In cybersecurity circles, the elephant in the room is a quantum computer in the hands of nefarious actors. A day is coming, soon, when well-funded organizations will be able to rent time on, or maybe even build or buy a quantum machine. Then, if data is valuable enough, people will hunt for it. Two or three months of compute time on a quantum computer will break any asymmetric encryption algorithm (such as elliptic-curve and RSA) in any device that exists today. The longer devices with these dated asymmetric algorithms hang around, in some cases 10 or 15 years, the more vulnerable they get. But the game is changing with post-quantum cryptography stepping on the field, with new algorithms and hardware and software IP.
Six-year NIST competition pares down candidates
The U.S. Department of Commerce’s National Institute of Standards and Technology (NIST) began its search for quantum-resistant successors to methods defined in three cryptographic standards with a call for proposals in December 2016.
Currently, FIPS 186-4 defines encryption methods, NIST SP 800-56A deals with key establishment, and NIST SP 800-56B covers digital signatures. All these standards rely on various public key algorithms with pairs of very large numbers, which get much larger when multiplied together. These pairs are safely out of reach for even today’s supercomputers, but a quantum computer can find them in a reasonable amount of time. With a device’s pairs exposed, it becomes compromised since the algorithms are public.
After several rounds of proposals, reviews, and revisions, on July 5th, 2022, NIST pared down the candidates to four algorithms:
- For general encryption, such as accessing secure websites, CRYSTALS-Kyber is a clear winner in manageable key sizes and speed of operation. It uses structured lattice technology, with hyper-dimensional grids (tens of thousands of axes, or more) and long basis vectors making it very difficult to find a small coordinate in the grid.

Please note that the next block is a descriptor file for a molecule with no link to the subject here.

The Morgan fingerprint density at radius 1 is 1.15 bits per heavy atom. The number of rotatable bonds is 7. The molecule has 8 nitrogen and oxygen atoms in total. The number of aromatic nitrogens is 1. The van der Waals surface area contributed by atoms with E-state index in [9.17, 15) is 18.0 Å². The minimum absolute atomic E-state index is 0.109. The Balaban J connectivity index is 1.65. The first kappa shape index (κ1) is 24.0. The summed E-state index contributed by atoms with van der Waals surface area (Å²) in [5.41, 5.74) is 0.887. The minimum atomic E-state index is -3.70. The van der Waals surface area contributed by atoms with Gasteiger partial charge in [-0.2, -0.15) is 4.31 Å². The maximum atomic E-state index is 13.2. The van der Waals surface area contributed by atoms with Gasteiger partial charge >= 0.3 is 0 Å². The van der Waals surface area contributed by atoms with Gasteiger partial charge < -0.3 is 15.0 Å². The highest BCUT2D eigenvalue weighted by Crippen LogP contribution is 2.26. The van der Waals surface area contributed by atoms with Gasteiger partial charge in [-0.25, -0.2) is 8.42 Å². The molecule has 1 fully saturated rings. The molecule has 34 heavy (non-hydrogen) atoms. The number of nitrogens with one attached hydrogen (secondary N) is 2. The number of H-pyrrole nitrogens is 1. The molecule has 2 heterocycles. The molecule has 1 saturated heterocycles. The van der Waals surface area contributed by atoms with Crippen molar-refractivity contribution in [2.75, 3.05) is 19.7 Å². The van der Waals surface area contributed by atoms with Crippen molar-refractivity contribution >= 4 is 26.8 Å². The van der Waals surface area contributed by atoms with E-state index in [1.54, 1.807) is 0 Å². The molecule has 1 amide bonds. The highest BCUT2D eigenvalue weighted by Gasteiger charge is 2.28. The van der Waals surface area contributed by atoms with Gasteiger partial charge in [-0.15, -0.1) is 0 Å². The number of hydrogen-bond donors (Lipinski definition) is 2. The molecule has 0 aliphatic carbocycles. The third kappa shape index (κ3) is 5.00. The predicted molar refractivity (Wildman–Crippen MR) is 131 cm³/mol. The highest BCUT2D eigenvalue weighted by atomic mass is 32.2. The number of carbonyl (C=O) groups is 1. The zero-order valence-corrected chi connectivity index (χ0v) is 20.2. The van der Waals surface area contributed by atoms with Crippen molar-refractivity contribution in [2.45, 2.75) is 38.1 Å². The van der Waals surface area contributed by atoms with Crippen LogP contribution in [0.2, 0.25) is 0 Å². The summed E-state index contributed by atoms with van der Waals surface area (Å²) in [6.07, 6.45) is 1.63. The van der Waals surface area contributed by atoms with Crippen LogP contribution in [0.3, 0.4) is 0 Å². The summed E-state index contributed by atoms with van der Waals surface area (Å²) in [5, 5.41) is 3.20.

- For digital signatures, essential for digital transactions or signing documents, three algorithms won. CRYSTALS- Dilithium is the primary choice, with Falcon a second option for more compact signatures. Both also use structured lattices. A more compute-intensive algorithm, SPHINCS+, uses hash functions in an alternative approach.
PQShield teams helped define device-ready algorithms
These algorithms came from teaming arrangements of experts around the globe. We’re introducing PQShield to readers as a hardware and software IP company. Before their products arrived, they invested years of research into these four algorithms. A PQShield researcher is development leader and co-author of Falcon. The other three algorithms, CRYSTALS-Kyber, CRYSTALS-Dilithium, and SPHINCS+, are co-authored by a PQShield advisory board member.
This first-hand insight is invaluable when putting complex algorithms into smaller, resource-bound devices. Anybody can run algorithms like these on a server. Realizing them in an SoC or a high-end microcontroller is another story. For post-quantum cryptography IP, PQShield developed its PQSubSys (short for Post Quantum Sub System), a co-designed, upgradable hardware/firmware coprocessor core.
Two options exist, one focusing on the post-quantum crypto IP elements shown within the dotted orange line above. PQShield can also provide a full solution shown within the blue line above including an entropy source, a RISC-V core and memory for an integrated cryptography subsystem. This integration leverages the Zkr Entropy Source extension PQShield defined as part of the RISC-V Scalar Cryptography Specification released in October 2021.
Giving SoC architects a new path forward
Before NIST announced its finalists, it would have been tough to give guidance to SoC architects. Building more devices with pre-quantum cryptography IP is far better than designing in no security, even knowing the vulnerabilities about to come. But now, the arrival of finalist post-quantum algorithms and optimized IP create a new path forward.
And soon, full-custom SoCs won’t be the only option for working with this IP. Microchip Technology has cut an IP licensing deal with PQShield, no product announced yet. Another clue is a new partnership between PQShield and Collins Aerospace, a long-time PolarFire SoC customer. The PolarFire SoC combines RISC-V cores with FPGA gates on one chip, and the PQShield IP seems like a fit there.
There’s still some work ahead on the details of post-quantum cryptography. Like any standards work, early adopters get a leg up but may have to withstand some minor changes between first and final versions. With algorithms and configurable IP in place, PQShield has the knowledge and tools chip designers need to create more secure devices.
For more info, PQShield is publishing their thoughts in an open newsletter:
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